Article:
New-York City, 2012. Photo by my favourite photographer Yosra El-essawy
Recently, a storm by the name of Sandy wreaked havoc with devastating winds, record flooding, heavy snowfall and mass blackouts. Sandy wiped out homes along the New Jersey shore, submerged parts of New York City, and dumped snow as far south as the Carolinas. At least 50 people were reported killed in the United States, on top of 69 in the Caribbean (Jamaica and Haiti worst affected), while millions of people were left without power (numbers are still rising day by day). My thoughts and prayers are with all those affected.
Sandy, New-York, 2012.
I wrote this post a week ago but decided to wait before posting in-order to allow us all more time to come to terms with the impact off this event. I have been astonished at the lack of climate change debate following this hurricane. I guess I always thought “they will get it when the effects of climate change and/or global warming hit a major western city”. I quote myself here. What’s more concerning is that fact that some scientists say that the key to Sandy’s impact may be an extremely rare clash of weather systems, rather than the warmer temperatures that scientists have identified in other hurricanes and storms.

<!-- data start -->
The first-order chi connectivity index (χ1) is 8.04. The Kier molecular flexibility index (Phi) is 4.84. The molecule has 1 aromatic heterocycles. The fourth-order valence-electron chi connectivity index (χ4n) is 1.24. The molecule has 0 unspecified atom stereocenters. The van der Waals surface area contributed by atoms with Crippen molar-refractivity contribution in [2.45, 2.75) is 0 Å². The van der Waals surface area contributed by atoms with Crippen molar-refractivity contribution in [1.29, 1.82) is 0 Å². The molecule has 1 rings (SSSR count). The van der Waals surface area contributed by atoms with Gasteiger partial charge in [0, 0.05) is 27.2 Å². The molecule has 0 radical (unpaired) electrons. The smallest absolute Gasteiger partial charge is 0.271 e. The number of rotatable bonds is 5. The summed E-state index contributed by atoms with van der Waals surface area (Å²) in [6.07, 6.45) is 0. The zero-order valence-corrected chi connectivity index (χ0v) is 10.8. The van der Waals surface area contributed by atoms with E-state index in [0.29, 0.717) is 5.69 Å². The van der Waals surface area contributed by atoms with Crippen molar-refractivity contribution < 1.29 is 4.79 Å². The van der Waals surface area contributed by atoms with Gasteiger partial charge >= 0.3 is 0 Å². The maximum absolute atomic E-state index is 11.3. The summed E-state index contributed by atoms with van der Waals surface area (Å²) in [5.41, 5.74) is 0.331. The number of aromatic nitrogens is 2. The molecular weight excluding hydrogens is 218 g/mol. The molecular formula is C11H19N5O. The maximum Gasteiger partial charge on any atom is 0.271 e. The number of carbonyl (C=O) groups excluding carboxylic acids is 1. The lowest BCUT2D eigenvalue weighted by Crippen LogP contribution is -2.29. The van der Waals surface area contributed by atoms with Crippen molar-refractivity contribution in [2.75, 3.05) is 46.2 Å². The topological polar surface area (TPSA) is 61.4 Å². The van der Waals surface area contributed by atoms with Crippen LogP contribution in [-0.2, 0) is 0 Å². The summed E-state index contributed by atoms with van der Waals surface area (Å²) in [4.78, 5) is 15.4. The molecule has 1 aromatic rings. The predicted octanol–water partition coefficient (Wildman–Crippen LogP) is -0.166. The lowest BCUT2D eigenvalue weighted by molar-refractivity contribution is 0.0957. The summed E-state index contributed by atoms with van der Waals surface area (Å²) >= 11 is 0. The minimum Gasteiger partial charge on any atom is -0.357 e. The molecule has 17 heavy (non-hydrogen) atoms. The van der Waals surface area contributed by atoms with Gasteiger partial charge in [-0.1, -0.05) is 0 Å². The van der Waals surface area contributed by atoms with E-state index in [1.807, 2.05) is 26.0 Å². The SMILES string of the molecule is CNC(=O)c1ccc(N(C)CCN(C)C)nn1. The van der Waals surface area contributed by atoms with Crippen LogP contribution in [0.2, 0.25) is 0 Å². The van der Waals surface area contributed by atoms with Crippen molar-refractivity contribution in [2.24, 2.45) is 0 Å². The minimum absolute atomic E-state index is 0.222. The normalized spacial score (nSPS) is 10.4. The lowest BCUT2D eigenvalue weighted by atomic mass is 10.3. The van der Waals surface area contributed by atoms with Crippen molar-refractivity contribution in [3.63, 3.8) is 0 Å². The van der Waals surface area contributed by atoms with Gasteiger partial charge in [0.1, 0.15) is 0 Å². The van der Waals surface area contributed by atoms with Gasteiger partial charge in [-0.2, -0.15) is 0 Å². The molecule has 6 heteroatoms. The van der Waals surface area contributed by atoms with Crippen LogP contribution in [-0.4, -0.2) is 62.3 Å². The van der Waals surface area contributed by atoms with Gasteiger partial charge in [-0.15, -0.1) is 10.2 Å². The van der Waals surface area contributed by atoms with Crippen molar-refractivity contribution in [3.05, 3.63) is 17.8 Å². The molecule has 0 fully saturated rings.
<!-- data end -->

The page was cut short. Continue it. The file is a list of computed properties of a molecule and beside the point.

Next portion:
“It’s a hybrid storm, which combines some features of tropical hurricanes with some features of winter storms, that operate on quite different mechanisms,” said Kerry Emanuel, a professor of Atmospheric Science at Massachusetts Institute of Technology.
Although Emanuel said that there is a clear link between climate change and general trends toward more intense tropical hurricanes, in the case of Sandy more long-term study is required to determine whether climate change played a major role. I mean, MORE long-term study? how much longer do we need to study this for? are we waiting on three more Sandy’s or 10? when does it become a fact that is taken just as seriously as “the war on terror”?
Sandy, Haiti, 2012.
Most scientists agree that climate change “likely” aggravated the “unique” circumstances that produced Sandy. They go so far as to “include” global warming as “contributing” by causing ocean temperatures and sea levels to rise.